Du bist mein Liebster means you are my favorite or my dearest. The Liebster Award is designed to recognize bloggers with fewer than 1000 followers (some versions say 200, some say 3000; there are varying opinions) and to introduce them to more readers. I want to thank Sandie from GettingrealwithPTSD for nominating me. Her blog addresses issues of mental health and trauma. She also shares interesting articles on these topics and now and then slips in something about animals as well.
According to the “rules” of the award, I am supposed to answer five questions my nominator posed, and then nominate others to answer my questions. Naturally this is entirely optional. (Special note to those who feel guilty for not meeting others’ expectations: optional means TRULY optional; I won’t be upset if you don’t pass it along.)
1. What has been the most surprising aspect of blogging that you didn’t expect when you first began?
I really started my blog with no particular plan, just looking for a place to play around with the craziness in my head. Then I started reading the blogs others wrote, and suddenly I realized that there were many (too many) others with similar experiences and pain. This was such a help to me; it helped to normalize my experience. I know this played a big part in accepting that disrupted, incomplete memories could be true, something I’d battled for years. And over the months I’ve been on WordPress, I’ve come to know people I’ve never met but nevertheless care about.
2. Who or what makes you laugh? Tell why.
My sister. She is two years younger than me. Our lives are pretty different, but when we get together, we get silly and laugh until the tears run down our faces and our stomachs hurt. She is a blessing to me in so many ways.
3. What book would you like everyone to read? Tell why.
Ah! There are so many; I can’t pick just one. Here are just a few that spring to mind.
A Fine Balance by Rohinton Mistry. This is one of my all-time favorites. It reminds me in some ways of work by Tolstoy, connecting the lives of a few individuals to enormous historical events. In this case, the events take place in India, and the central characters represent different social positions in a country that is rapidly changing. It’s a long book, intense (be prepared to cry), and an example of what the best literature does: make you think about life, fate, and choice.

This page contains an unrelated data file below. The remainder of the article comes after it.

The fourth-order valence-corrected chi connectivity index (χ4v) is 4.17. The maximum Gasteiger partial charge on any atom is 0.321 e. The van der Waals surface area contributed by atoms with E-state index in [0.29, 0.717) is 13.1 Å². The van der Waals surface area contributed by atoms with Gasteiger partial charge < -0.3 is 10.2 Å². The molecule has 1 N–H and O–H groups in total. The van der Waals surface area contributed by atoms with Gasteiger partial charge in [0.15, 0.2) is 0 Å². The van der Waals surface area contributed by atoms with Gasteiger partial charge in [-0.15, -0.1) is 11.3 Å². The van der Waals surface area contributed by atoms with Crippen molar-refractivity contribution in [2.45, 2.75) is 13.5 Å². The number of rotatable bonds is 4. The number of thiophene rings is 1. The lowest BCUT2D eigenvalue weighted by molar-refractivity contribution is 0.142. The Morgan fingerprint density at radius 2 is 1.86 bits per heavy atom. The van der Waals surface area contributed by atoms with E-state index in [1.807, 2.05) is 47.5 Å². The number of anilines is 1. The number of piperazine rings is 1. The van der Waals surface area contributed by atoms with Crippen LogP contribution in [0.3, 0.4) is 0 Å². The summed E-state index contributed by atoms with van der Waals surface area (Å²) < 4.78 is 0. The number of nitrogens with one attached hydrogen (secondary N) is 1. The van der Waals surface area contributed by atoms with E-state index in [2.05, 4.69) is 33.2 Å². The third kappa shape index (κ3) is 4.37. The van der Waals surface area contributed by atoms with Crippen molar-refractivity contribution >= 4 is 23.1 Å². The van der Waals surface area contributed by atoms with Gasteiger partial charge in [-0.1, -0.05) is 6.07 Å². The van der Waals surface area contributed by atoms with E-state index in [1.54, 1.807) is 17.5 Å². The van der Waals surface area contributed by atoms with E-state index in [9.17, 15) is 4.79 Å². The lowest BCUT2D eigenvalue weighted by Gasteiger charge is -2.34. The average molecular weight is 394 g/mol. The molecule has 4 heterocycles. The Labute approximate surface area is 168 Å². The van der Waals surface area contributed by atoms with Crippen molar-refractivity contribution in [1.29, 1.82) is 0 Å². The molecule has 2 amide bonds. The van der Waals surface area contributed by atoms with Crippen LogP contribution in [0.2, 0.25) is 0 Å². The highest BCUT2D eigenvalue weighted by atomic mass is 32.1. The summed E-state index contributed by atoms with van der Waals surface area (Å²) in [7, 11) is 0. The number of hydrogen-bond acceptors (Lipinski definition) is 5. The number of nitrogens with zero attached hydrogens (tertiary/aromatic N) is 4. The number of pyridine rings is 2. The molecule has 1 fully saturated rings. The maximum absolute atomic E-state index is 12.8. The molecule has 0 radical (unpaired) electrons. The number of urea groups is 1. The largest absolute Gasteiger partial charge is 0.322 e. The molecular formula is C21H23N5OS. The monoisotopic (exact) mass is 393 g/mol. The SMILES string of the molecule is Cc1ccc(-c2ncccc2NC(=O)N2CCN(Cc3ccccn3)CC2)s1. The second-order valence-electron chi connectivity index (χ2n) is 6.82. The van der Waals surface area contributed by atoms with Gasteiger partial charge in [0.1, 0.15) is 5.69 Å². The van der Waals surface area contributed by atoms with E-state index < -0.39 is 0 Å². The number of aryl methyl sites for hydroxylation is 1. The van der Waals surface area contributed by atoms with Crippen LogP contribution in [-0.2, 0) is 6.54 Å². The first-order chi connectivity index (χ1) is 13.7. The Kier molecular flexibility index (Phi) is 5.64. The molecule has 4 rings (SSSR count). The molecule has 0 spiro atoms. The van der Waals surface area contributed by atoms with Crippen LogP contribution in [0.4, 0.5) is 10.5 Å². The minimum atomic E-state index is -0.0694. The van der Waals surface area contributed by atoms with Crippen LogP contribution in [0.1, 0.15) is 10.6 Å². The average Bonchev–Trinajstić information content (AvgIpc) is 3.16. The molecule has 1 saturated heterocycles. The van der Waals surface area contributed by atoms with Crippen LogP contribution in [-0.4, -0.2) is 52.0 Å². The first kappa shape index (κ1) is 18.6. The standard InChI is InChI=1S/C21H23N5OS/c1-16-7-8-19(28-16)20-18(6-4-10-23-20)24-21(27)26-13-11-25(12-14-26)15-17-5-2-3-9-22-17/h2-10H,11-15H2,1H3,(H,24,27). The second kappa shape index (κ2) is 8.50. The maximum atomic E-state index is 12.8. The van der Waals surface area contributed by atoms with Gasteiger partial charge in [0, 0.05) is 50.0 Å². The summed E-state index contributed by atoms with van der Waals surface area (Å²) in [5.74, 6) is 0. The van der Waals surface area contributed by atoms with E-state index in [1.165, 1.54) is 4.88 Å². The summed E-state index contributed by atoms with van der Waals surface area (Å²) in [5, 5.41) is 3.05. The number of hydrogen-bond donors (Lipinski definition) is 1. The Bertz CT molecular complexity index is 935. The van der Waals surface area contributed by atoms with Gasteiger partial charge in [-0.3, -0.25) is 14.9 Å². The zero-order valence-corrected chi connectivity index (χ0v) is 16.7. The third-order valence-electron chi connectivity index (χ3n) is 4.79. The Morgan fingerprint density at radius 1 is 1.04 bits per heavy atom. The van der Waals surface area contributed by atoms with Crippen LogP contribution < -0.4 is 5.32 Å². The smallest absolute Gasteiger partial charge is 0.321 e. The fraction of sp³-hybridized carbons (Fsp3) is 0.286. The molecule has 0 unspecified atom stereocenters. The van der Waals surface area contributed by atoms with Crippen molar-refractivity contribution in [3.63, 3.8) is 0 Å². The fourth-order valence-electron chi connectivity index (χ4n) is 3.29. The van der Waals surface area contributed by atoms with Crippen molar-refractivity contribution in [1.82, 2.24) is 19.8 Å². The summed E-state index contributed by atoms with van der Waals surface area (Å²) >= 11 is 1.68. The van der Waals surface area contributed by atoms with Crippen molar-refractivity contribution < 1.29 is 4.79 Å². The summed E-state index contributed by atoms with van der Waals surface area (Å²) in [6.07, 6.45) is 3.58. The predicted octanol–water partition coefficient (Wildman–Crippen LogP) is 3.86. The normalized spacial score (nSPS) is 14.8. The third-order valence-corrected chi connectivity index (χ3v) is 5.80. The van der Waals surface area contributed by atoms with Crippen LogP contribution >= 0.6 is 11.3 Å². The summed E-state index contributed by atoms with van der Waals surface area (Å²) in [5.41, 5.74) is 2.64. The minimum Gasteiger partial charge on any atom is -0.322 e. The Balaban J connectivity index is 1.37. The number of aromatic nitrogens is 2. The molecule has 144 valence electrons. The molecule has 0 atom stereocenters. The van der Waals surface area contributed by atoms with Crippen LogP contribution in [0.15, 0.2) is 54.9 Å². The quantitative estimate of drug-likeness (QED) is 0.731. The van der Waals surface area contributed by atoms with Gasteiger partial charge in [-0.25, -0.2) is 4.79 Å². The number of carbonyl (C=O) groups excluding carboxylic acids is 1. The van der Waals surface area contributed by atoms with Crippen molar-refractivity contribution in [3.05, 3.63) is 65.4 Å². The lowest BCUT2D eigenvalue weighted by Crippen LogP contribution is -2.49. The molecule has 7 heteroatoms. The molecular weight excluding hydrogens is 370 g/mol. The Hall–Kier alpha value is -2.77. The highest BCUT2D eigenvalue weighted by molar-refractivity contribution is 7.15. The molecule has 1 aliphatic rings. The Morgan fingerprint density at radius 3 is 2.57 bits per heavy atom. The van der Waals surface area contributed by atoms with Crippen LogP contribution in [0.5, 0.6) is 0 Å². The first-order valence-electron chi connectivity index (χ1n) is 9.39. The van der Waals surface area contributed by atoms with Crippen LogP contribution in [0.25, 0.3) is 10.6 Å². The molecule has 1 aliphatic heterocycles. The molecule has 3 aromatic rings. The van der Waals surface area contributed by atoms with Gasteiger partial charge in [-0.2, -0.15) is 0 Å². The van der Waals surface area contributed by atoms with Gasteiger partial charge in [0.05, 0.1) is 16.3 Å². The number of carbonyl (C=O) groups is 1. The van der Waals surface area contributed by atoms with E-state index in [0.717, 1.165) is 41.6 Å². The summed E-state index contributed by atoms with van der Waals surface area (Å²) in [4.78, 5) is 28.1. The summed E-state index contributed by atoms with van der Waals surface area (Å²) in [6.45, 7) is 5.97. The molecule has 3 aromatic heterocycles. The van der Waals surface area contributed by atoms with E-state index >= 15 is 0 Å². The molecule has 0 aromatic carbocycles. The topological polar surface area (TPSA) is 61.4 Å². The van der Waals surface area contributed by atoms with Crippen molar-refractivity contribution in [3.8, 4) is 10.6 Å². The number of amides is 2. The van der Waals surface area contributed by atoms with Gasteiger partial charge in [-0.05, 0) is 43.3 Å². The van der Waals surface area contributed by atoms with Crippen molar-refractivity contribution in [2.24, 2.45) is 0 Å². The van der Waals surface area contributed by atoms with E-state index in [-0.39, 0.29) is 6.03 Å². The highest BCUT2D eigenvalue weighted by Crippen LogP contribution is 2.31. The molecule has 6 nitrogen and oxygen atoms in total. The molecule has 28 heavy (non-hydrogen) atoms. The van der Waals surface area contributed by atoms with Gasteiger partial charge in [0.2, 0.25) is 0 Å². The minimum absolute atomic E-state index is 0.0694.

A Visit from the Good Squad by Jennifer Egan. This is probably my favorite of all the books we’ve read in my book group. The chapters jump around in time and focus on different characters that, you start to realize as you read on, intersect with one another in various ways (in some ways, it reminds me of the Robert Altman film Short Cuts, except over a much longer period of time). What most amazed me about this book is that there is a chapter in PowerPoint, and it is probably the most moving chapter of the whole book (perhaps especially for me, since I have a son with autism).
Deep Dark Down: The Untold Stories of 33 Men Buried in a Chilean Mine and the Miracle that Set Them Free by Hector Torbar. I picked this up reluctantly, thinking what could be that interesting? After all, we all know that they got out in the end. But I tried it anyway because a friend of mine recommended it so highly, and I trust her judgment. To my surprise, despite knowing the ending, I found it fascinating and even suspenseful. Torbar is very skilled at bringing to life to the thoughts and worries of individual miners and their families. He also reminds readers of what it means to cling to hope when there’s no evidence that relief will come. I went on to recommend it to my husband, and he read it twice in a row.
I could go on, but maybe that’s a topic for another post.
4. If you could invite one famous person to tea (or beverage of your choice) who would it be and why?
Hmm, maybe Terry Gross? For those of you who don’t listen to the US-based National Public Radio, Terry Gross conducts unusually insightful interviews with authors, directors, musicians and actors on her radio program Fresh Air. She is smart and gets to the core beliefs and motivations of artists and cultural leaders. I can listen to her for hours and be learning things all the time.
5. If you knew you would be going to be stranded on a deserted island, what would you take with you (besides items needed to live and survive)? In other words, what non-essentials would you consider essential? There is no Wifi.
Paper and pens. It is through writing that I know what I think.
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Here’s my list of nominees. Dear nominees, I think you are awesome. If you don’t feel like answering the questions and passing on the award, no worries. It would be great, though, if people would check out different blogs listed here. For those I didn’t nominate–some of you I nominated earlier for the Versatile Blogger Award, or you are an award-free blog, or I missed it this time and apologize. But I read you and appreciate you so much.
On therapy, healing and the long-term effects of trauma:
On mental health and living with or caring for someone with mental illness:
On gender and sexuality:
Please check out these excellent blogs. For those of you who want to answer questions, here are my questions for you:
#1. If you could achieve one thing with your blog, what would that be?
#2. What issues have you considered writing about on your blog but not yet addressed, and why?
#3. What book(s) do you think more people should be reading?
#4. Given the many good blogs out there, how do you decide which ones to read regularly?
#5. A year from now, what you like to see happening in your life?
And thanks to everyone for the time and effort you put into your blogs. Ich liebe Euch alle; I love you all.